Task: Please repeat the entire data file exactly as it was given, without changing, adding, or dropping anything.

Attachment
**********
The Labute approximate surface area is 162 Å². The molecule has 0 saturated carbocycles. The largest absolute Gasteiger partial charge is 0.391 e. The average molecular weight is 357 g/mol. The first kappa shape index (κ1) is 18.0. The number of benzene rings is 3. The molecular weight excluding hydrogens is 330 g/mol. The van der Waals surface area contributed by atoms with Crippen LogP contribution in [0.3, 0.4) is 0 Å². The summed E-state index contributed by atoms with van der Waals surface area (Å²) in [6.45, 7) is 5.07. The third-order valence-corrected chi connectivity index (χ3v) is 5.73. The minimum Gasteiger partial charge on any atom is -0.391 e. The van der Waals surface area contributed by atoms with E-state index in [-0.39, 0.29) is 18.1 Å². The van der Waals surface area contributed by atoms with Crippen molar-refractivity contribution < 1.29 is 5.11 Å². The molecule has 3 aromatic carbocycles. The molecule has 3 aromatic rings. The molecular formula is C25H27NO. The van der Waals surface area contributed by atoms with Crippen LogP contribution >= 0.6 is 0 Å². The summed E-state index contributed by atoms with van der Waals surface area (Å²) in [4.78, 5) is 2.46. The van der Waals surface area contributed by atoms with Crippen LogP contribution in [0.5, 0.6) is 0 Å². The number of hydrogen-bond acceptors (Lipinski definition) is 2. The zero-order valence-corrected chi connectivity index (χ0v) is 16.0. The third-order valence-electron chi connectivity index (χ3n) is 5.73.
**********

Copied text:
The Labute approximate surface area is 162 Å². The molecule has 0 saturated carbocycles. The largest absolute Gasteiger partial charge is 0.391 e. The average molecular weight is 357 g/mol. The first kappa shape index (κ1) is 18.0. The number of benzene rings is 3. The molecular weight excluding hydrogens is 330 g/mol. The van der Waals surface area contributed by atoms with Crippen LogP contribution in [0.3, 0.4) is 0 Å². The summed E-state index contributed by atoms with van der Waals surface area (Å²) in [6.45, 7) is 5.07. The third-order valence-corrected chi connectivity index (χ3v) is 5.73. The minimum Gasteiger partial charge on any atom is -0.391 e. The van der Waals surface area contributed by atoms with E-state index in [-0.39, 0.29) is 18.1 Å². The van der Waals surface area contributed by atoms with Crippen molar-refractivity contribution < 1.29 is 5.11 Å². The molecule has 3 aromatic carbocycles. The molecule has 3 aromatic rings. The molecular formula is C25H27NO. The van der Waals surface area contributed by atoms with Crippen LogP contribution >= 0.6 is 0 Å². The summed E-state index contributed by atoms with van der Waals surface area (Å²) in [4.78, 5) is 2.46. The van der Waals surface area contributed by atoms with Crippen LogP contribution in [0.5, 0.6) is 0 Å². The number of hydrogen-bond acceptors (Lipinski definition) is 2. The zero-order valence-corrected chi connectivity index (χ0v) is 16.0. The third-order valence-electron chi connectivity index (χ3n) is 5.73.